Running From a Sale

Our standard beautiful Texas sunrise illuminates the race start.

Our standard gorgeous Texas sunrise illuminates the race start.

While I was at mile nine of yesterday’s USA Fit Half Marathon, I reminded my addled brain cells that sometimes it’s best not to buy things just because they’re on sale.

Case in point? The aforementioned half marathon.

Last June I got an e-mail for a cut-rate price for the USA Fit Marathon/Half Marathon. Even though I already was signed up for the Aramco Houston Half Marathon, which I slogged through two weeks ago, I was intrigued. Why? The course is practically in my neighborhood, which means no leaving the house at 5:15 a.m. to get to the start. Plus it was really cheap for a long-distance event.

Running downhill on new roads (complete with rebar)

Running downhill on new roads (but watch out for the rebar!)

Of course, I worried that my legs might not want to participate in another 13.1-mile race a mere fortnight after Houston. But, hey, it was so cheap!

Fortunately, my lower limbs pretty much felt fine during the run. Unfortunately, I can’t say the same for my mental tenacity, mostly because the temperature was 63 degrees at the start, rising about seven or eight degrees by my slow finish (albeit three minutes faster than Houston’s half). I almost missed the wet and blustery cold. Almost! Even though it was supposed to be overcast, the sun baked us, especially in the latter miles when we were subjected to hills.

What goes down, must go up!

What goes down, must go up!

Speaking of which, the course was in beautiful Sugar Land where we pride ourselves on two things: Lots of concrete (yes, the surface was tortuous) and no hills. None!

This was the fifth year for USA Fit’s small but well-organized full and half marathons, and for the fifth-straight time, the course changed. In an effort to impact traffic as little as possible for an event that has an eight-hour time limit, we spent a mile or so going down residential streets and making u-turns over a three-mile stretch. Then after we ran past the start-finish area at the University of Houston branch, we headed for a part of University Boulevard that hasn’t opened to cars yet.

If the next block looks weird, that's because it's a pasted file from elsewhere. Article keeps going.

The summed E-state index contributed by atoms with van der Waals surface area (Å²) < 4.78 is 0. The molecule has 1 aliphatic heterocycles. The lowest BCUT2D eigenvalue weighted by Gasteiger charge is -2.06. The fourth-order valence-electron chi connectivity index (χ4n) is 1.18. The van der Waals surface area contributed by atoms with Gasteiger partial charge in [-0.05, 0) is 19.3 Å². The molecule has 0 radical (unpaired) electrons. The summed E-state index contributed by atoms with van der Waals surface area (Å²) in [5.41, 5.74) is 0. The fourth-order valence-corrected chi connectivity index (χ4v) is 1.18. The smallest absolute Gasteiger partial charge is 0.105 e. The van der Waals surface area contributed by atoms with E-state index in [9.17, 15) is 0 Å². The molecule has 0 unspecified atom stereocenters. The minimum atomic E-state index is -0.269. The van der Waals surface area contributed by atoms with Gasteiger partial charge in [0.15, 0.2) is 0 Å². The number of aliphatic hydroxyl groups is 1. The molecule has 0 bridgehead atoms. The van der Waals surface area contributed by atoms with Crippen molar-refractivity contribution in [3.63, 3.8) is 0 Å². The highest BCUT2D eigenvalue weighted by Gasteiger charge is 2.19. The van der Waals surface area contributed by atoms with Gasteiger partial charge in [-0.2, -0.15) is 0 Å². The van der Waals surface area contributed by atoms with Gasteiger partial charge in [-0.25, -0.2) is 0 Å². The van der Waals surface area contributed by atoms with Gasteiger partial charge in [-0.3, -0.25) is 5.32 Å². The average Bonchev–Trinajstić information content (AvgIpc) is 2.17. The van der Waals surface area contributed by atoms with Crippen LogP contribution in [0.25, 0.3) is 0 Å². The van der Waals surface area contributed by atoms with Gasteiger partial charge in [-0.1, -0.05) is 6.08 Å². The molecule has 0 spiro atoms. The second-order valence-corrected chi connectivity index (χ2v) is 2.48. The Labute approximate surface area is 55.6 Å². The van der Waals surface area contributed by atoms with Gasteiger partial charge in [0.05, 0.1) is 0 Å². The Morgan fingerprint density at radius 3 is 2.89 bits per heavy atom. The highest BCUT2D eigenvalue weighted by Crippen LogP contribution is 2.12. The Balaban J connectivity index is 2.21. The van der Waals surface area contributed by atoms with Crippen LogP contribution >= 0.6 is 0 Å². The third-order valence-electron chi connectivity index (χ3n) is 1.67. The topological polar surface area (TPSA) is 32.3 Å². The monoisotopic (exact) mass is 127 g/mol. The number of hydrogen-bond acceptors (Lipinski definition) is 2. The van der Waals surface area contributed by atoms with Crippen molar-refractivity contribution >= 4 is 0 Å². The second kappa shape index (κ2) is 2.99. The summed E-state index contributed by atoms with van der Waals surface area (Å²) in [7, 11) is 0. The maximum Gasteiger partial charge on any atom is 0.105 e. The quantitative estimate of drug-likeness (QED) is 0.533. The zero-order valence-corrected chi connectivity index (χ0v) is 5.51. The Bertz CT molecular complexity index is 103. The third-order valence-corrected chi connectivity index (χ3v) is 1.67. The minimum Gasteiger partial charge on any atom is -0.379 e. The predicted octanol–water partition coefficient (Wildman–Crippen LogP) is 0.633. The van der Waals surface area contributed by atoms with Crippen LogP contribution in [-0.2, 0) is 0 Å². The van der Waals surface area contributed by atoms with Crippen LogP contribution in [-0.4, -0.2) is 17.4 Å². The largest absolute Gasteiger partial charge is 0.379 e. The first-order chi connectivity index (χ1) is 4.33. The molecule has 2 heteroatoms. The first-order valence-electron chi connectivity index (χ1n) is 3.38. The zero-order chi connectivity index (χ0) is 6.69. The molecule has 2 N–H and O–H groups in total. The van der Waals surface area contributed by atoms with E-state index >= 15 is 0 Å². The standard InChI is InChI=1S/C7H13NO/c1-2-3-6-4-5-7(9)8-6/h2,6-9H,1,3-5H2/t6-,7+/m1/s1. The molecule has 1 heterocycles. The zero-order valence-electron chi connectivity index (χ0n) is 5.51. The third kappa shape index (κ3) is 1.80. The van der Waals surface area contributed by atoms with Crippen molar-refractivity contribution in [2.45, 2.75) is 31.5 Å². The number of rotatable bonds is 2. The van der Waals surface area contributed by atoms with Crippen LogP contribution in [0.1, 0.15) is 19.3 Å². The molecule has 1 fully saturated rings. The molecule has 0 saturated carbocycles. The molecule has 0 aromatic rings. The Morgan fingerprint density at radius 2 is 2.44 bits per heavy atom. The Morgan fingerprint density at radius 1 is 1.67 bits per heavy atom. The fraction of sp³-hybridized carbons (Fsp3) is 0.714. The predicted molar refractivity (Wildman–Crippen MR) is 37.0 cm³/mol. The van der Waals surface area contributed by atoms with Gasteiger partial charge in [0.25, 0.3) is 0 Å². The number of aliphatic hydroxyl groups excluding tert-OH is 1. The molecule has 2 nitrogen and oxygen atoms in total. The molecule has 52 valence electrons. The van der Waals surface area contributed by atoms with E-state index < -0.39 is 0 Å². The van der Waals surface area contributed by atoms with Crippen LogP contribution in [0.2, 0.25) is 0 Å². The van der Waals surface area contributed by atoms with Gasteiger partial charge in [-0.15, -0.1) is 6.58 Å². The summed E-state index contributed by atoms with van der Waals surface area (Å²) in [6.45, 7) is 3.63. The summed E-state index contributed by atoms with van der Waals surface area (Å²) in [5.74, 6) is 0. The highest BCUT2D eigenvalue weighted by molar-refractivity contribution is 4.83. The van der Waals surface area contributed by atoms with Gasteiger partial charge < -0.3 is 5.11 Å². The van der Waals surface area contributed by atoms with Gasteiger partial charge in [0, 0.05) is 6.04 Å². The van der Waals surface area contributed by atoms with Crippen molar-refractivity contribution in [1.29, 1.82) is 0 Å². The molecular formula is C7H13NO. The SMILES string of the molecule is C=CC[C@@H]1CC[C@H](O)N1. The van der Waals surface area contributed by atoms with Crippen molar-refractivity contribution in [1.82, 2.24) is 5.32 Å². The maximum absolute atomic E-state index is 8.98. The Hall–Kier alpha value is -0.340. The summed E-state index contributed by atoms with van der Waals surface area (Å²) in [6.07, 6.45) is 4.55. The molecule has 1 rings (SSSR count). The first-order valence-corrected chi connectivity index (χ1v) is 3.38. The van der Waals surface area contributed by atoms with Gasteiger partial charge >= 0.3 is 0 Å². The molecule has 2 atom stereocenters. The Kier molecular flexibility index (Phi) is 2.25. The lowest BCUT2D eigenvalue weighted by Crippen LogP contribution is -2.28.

Because it’s not finished.

Fortunately, it’s just cleanup and pouring cement in medians that still needs completing. And even though the concrete was hard as . . . well, cement, it was nice and smooth. No potholes like in the mean streets of Houston.

Unfortunately, there were two nasty hills (nasty because to me hill = hell, especially late in a race) that had been built to carry the road over creeks. I had been visualizing and savoring in the pancake flatness that is our lovely community only to be hit upside the head and my aching left achilles tendon with these mini mountains.

Love the medal!

Love the medal!

You would think that that final hill would propel me towards the race’s end. But, alas, not at all. We still had a little over a mile along a wide sidewalk to traverse before we took a sharp left turn to that wonderful finish line.

So very Texas

So very Texas

As well as the cutest finisher’s medal I’ve ever received!

So now that my 11th half marathon is in the books, you might think that I’ll be taking it easy, enjoying much-shorter training runs and races.

But you would be wrong.

In about five weeks, on March 3, I plan to be at the starting line of the Memorial Hermann Sugar Land Half Marathon, which I ran two years ago. Why? Need you even ask?!? Last July, when I signed up, the entry fee was only $22!

Well, it sure seemed like a good idea at the time!


6 responses to “Running From a Sale

  1. Linda Croto Lucas

    Susan – this is so cute. I love it!!
    Linda Croto

  2. Great race report, Susan!

  3. Love it – thanks for sharing. Glad you like the medal – you know it’s a bottle opener right? Just in case you get stuck somewhere and need a bottle opened, and just happen to have that medal around your neck!

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